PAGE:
008HH - US Navy Honolulu Hula T-shirt - WINTER 2018
We were recently given the opportunity to purchase a rare estate find US Navy Honolulu Hula Girl t-shirt that was likely purchased at Pearl Harbor during WWII. This tee with attractive hula girl dancing on the island was so unique, unlike any other period USN tee we had ever seen, that we decided to recreate this beauty for your wearing pleasure.
Victory-1945 has faithfully redrawn this graphic capturing every detail of the original for your wearing pleasure.
This war-era tee is being offered in a limited Fall 2018 run and is silk screened on a Runabout Simple Milk (off-white) t-shirt with faded navy blue water based ink. Each shirt comes with a dual sided graphic hang tag, hand inked with tee specifications and the edition number, which is attached to a vintage USN brass laundry safety pin with patriotic red, white, and blue twine.
This design is 100% Made in the USA featuring the best period correct t-shirt available. Runabout Goods Simple Tee is 100% tubular cotton, pre-shunk (sanforized), with traditional 1940's fit, blind stitch hems, 3/4" bias cut rib collar with 1/8" double needle cover-stitch, and is Made in Los Angeles, CA.
****A brief history of the WWII Honolulu Hula Girl - Excerpt from How America's Obsession With Hula Girls Almost Wrecked Hawaii, by Lisa Hix****
The fragrant fantasy of Hawaii was already in the air—thanks to the 1940 hap-haole hit “Lovely Hula Hands”—when Japanese forces bombed the U.S. Navy base in Pearl Harbor, Hawaii, on December 7, 1941. Now, young men who’d never left their hometowns would experience the Hawaii dream firsthand.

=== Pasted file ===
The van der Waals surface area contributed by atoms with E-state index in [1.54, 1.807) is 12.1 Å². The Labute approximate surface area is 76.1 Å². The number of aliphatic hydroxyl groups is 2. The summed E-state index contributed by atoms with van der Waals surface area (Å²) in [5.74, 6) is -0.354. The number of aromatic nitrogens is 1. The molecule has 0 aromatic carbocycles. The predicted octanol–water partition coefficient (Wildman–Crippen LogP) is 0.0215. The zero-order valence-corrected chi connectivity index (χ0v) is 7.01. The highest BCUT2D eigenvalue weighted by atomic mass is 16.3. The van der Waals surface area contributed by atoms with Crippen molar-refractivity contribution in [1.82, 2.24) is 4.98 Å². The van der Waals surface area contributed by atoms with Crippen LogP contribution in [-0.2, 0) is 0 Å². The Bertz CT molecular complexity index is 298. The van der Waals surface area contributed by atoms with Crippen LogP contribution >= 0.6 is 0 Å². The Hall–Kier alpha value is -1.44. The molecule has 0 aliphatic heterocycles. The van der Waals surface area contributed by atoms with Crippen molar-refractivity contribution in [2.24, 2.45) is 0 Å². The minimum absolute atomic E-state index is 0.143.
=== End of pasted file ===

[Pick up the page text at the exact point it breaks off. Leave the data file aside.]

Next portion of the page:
“Hawaii was flooded with American soldiers and sailors,” Heimann writes. “The islands were a jumping-off point for the Pacific battleground and the military personnel were usually young and naive. … The hula girl, already a familiar figure, was suddenly a tangible presence, albeit a stylized and packaged one.”
While Hawaii and the dream of a Polynesian paradise has been popular before the war, the millions of men serving the Pacific Theater only amplified it. While many who served suffered from brutal battles among the heat and mosquitoes of the South Seas, the allure of island women offered them mental escape. Pin-ups and girlie magazines were popular morale-boosting gifts for young sailors. Servicemen at Pearl Harbor spent their wages on photo packets of topless hula girls they would have been too embarrassed to buy at home. They returned to the mainland with hula-girl lamps, playing cards, cigarette lighters, and pillow shams, making the caricature a nationwide fad.
The flow of sailors through Honolulu meant big business for former Navy man Norman “Sailor Jerry” Collins, who offered unique thick-lined tattoos of pin-ups, hula girls, and other Hawaiian themes at the arcades on Hotel Street. Collaborating with a Chinese tattoo artist, he launched Tom & Jerry’s tattoo shop during the war, where the two also ran a photo booth where servicemen could have a photo snapped with a “hula girl” played by Tom’s wife.